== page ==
There’s the potential for $3.4 billion in energy savings lurking in the multi-family housing sector.
That’s according to Engaging as Partners: Introducing Utilities to the Energy Efficiency Needs of Multifamily Buildings and Their Owners. The study by the American Council for an Energy-Efficient Economy and CNT Energy identifies more than 18 million occupied apartments and condominiums in U.S. buildings with five units or more. Renters occupy 16 million such units. During 2009, these building owners and tenants spent nearly $22 billion on energy in 2009, an average of $1,141 per household.
No matter how the multifamily sector figures into your business or personal life, whether you’re advising condo buyers or you sit on a condo board or work with investors who are buying multifamily properties, it pays to be informed about opportunities for boosting the efficiency of such buildings.
Here are some considerations.
- Incentives. Utility companies and state energy programs can be your ally, since many offer incentives and services specifically targeted at multi-family properties.Among the programs are Puget Sound Energy, the New York State Energy Research & Development Authority, and Efficiency Maine.
Search for incentives in your area at www.dsireusa.org.
- Skeptical residents? Anticipate resistance to change and be ready to support your energy savings assertions with data that explain the long-term advantages of green upgrades.See “Arm Yourself With Statistical Muscle” in this issue for studies and statistics that illustrate the widening demand for eco-friendly homes.
Other less tangible advantages to point up are greater comfort and a potential marketing edge. For example, lower operating costs that lead to more stable or lower assessments and rents could be a selling point for buyers.
- Case studies. Look to real-world examples to strengthen your argument. There’s no shortage of case studies that illustrate the financial rewards of energy upgrades.Just one from the New York State Energy Research & Development Authority involves the 212-unit Trump Tower at City Center, in White Plains, N.Y. Investing in an array of upgrades allowed residents to slash energy consumption by 21% and generate total annual savings of $300,475.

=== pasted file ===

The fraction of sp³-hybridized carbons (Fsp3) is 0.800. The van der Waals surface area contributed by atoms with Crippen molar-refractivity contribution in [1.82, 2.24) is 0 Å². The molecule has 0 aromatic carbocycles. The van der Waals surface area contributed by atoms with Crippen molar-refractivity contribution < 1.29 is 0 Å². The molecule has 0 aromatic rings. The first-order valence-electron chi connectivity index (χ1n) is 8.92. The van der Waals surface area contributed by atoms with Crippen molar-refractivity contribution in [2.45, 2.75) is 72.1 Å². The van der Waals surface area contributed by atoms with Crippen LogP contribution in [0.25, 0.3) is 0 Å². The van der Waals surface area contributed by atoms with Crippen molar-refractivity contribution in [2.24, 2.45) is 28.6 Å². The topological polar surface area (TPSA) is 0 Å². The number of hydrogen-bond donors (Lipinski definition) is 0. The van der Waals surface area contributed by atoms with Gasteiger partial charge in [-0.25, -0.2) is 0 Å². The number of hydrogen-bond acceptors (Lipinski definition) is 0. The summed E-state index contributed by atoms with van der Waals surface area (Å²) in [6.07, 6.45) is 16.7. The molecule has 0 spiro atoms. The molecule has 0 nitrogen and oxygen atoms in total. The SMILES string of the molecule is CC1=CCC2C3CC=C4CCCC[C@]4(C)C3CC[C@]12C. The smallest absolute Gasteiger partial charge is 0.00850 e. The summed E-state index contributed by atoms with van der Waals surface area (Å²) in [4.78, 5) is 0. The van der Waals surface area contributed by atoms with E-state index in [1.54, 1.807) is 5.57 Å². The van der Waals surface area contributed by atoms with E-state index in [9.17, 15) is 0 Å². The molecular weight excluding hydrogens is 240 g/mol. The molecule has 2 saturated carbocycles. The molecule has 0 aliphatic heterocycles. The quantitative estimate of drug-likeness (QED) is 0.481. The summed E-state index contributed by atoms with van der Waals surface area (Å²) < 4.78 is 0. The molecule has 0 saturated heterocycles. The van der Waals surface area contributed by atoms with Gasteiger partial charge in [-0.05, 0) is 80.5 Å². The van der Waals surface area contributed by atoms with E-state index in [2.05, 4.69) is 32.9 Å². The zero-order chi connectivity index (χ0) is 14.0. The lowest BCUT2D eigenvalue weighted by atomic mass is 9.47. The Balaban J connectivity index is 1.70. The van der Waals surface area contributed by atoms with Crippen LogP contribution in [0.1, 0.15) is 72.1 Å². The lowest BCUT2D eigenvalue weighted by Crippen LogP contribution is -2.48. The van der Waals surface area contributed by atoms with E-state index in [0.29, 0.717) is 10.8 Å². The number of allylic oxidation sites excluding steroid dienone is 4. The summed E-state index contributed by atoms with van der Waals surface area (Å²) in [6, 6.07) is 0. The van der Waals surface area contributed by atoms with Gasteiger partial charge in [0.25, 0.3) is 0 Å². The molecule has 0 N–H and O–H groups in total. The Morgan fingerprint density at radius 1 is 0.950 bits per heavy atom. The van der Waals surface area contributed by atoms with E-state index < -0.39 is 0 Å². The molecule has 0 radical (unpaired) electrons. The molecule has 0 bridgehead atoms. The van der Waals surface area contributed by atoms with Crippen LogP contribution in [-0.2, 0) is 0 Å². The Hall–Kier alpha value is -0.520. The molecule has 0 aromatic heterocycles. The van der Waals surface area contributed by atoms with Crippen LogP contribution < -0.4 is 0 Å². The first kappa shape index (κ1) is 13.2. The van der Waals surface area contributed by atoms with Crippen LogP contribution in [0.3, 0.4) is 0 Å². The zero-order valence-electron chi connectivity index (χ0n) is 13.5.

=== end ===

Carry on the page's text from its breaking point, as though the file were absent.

- Make it simple. Make it easy for residents to adopt greener lifestyles and to make responsible choices. For instance, provide clearly labeled and accessible recycling and compost bins and convenient, secure bike storage.Explain the health benefits of responsibly disposing of chemicals, paints, electronics and unused prescription medicine, and offer a list of local recycling centers for such items.
- Health and wellness. Outline the health gains that everyone can realize by switching to less toxic cleaning, renovation, and maintenance products, such as low-VOC paint and chemical-free lawn care.
- Gateway projects. Start with a low-cost gateway project, such as installing new light bulbs or putting in energy efficient washers and dryers in the common laundry room. Tracking the savings from the switch can serve as a test-case and prove to decision-makers that green changes pay off.When it’s time for costlier projects, the success of smaller projects might make the sell a bit easier.
- Get audited. Commissioning an energy study that offers a top-to bottom assessment of a building’s performance can provide a comprehensive overview of a building’s trouble spots. The report also can give board members and owners a roadmap when they’re budgeting for and prioritizing projects.Some efficiency upgrades frequently made in multifamily buildings include insulating basement walls and roofs, sealing air leaks, swapping the existing boiler for a high-efficiency condensing boiler, insulating heating and hot water pipes, installing solar pool heaters, and opting for native landscaping.